DEAR AMY: I am very fortunate. I have two excellent adult daughters, perfect sons-in-law and gifted and sweet grandchildren. They are successful and wonderful, and I could not be more proud.
Here’s the problem. My daughters live less than a mile from each other; one family followed the other to a distant state so they could raise their children together. However, both of them live 2,300 miles from me. They are living their lives well. So am I. I have a demanding professional job, and at 63 I have several years to go before I retire.
That said, I miss them terribly. It’s too expensive for all of them (seven in all) to travel to where I am, so my husband and I travel there once a year for a week. The visits are wonderful, but the months in between are painful.
I try to stay in touch with my daughters — calling and texting a couple times a week, sending books for them and for the grandchildren, sending newspaper articles — but they don’t reciprocate. They never mention the newspaper articles, rarely mention the books or other gifts, and if they call or text me once a week I’m lucky. The calls are always good and loving. There’s just not much contact from them, and that hurts my feelings. I have mentioned it a couple of times, but they always get annoyed when I do, so I stopped asking.
Is this typical of the relationship between parents and their adult offspring these days? Should I just count my blessings and shut my mouth? -- Missing Out Mom
DEAR MISSING OUT: I shared this issue with my own panel of life advisers/family members. Every single parent confessed to a similar frustration. So it’s not just you.
I also remember a time when I was younger, living a world away and emotionally engaged elsewhere — and I regret that it wasn’t until I was entering middle age where I felt my attachment to my family of birth intensify and deepen, and I started to give back. Fortunately my mother was there for me when I (emotionally) returned.
Remember that your daughters have each other close by for daily familial connection and support. You should do less (because doing more makes you feel so unappreciated). Spread out your contact to being in touch with the grandkids directly through postcards, etc. See if connecting with your daughters on Facebook is satisfying for you. Also, emotionally engage more fully in your local life. If you do less, your daughters may do more.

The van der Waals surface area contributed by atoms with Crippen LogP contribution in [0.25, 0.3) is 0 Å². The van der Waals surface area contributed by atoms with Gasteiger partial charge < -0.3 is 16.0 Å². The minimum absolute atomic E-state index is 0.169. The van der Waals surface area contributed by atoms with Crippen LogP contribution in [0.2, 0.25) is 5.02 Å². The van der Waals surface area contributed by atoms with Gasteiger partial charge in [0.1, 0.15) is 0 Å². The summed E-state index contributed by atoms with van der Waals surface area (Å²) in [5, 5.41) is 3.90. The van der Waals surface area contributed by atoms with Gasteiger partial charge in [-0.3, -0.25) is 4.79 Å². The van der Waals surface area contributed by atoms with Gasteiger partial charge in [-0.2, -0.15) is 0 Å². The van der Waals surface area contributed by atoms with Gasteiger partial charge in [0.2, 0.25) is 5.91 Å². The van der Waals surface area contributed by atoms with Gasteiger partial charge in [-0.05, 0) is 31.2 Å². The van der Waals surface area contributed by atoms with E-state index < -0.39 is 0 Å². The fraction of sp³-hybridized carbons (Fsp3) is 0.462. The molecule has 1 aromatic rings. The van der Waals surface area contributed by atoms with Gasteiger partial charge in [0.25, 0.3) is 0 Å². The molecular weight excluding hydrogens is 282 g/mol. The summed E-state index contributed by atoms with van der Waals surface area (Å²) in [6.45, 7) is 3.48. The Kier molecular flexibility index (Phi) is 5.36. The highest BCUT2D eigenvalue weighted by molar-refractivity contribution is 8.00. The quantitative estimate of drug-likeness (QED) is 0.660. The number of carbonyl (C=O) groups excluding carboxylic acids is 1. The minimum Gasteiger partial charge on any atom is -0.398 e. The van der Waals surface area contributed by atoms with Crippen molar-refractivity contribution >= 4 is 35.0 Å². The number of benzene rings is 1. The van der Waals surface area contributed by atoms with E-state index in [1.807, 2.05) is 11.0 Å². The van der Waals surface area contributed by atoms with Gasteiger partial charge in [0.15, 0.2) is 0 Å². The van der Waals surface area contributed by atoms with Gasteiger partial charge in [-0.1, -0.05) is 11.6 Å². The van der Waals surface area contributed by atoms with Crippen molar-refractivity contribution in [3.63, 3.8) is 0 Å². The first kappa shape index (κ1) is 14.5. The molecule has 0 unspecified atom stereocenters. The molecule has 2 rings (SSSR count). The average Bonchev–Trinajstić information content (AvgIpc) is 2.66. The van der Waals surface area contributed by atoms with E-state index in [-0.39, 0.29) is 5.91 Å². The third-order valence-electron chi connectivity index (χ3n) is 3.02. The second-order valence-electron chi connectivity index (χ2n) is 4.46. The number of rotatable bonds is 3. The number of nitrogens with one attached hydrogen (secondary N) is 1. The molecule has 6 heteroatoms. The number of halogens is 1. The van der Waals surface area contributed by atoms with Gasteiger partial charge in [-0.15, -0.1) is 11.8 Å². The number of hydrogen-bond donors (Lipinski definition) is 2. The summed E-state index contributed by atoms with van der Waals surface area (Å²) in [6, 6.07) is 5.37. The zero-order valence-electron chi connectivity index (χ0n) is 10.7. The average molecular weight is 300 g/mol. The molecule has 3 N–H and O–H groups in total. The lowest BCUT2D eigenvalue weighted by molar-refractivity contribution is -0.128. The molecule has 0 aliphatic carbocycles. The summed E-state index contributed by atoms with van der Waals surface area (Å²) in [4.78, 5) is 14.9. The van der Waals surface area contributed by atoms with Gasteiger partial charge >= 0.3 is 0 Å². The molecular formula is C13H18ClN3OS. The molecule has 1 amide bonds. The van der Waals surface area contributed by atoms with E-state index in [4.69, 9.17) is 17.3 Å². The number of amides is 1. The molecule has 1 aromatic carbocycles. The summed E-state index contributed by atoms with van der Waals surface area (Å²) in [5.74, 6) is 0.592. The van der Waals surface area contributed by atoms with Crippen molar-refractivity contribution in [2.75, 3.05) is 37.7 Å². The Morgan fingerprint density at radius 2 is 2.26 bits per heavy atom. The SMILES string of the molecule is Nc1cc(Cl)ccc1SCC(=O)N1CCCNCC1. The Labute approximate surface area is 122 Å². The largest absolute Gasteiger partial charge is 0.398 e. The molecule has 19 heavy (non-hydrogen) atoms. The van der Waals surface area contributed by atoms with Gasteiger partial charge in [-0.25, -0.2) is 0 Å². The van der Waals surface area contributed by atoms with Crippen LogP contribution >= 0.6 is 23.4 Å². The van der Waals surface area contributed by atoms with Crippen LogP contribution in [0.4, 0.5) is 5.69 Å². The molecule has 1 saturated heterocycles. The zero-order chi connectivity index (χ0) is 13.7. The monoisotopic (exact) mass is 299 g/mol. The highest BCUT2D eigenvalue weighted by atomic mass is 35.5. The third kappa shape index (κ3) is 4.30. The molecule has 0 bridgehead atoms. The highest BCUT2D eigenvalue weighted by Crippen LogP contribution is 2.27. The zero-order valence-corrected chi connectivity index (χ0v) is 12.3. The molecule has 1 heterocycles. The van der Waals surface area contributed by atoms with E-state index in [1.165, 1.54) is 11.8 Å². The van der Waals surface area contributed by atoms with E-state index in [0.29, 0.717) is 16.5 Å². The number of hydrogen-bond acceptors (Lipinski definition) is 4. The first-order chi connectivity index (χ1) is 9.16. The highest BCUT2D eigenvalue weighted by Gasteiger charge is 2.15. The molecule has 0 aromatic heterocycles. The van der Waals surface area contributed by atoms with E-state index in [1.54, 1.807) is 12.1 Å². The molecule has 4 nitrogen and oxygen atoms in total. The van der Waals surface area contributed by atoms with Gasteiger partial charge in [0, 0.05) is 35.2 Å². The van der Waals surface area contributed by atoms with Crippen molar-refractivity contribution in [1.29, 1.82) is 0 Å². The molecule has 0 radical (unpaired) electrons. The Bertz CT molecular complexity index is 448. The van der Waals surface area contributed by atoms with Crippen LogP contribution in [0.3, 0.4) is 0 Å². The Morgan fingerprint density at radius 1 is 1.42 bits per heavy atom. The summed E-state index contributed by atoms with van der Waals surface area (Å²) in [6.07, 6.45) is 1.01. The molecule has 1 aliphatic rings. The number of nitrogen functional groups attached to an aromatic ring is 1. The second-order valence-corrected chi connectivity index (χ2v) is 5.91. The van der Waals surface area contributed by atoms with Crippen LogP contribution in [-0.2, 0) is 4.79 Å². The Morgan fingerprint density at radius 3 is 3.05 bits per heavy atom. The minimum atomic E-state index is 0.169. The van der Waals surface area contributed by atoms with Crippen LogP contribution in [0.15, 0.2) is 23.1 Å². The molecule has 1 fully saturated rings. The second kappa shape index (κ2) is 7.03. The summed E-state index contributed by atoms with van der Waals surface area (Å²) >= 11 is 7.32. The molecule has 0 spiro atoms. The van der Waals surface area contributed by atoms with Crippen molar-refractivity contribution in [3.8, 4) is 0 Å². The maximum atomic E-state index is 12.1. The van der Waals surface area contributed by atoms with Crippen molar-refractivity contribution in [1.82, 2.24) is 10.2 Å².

DEAR AMY: I am 15 years old and have a twin brother. We have an older sister who moved to New York last year. She has her own apartment. When our older brother was 15, he flew to visit my sister in D.C. by himself.
Our parents promised us a trip by ourselves at that age, but now that we are 15, they say they don’t want us going. Our sister is old enough to watch after us and we would be absolutely safe there. We are even willing to pay for our plane fare. How can we persuade our parents to let us go to New York? -- Frustrated
DEAR FRUSTRATED: Your sister — the one who will be hosting you — is the person who can (and should) advocate for you. Your folks may have a negative idea about New York City and your sister’s ability to supervise two of you (vs. one, when your brother visited).
If your sister reassures them and they still don’t want you to go, you’ll have to assume that they aren’t yet confident enough in you. Your visit may need to wait another year.
DEAR AMY: “Tight Tenant” fretted about her landlord cashing her rent check promptly. She should pay with a money order. You can get these for a small (or no) fee. -- Regular Reader
DEAR READER: If “Tight Tenant” did this, then she would fret about her landlord receiving the payment safely. I think she needs to learn how to budget.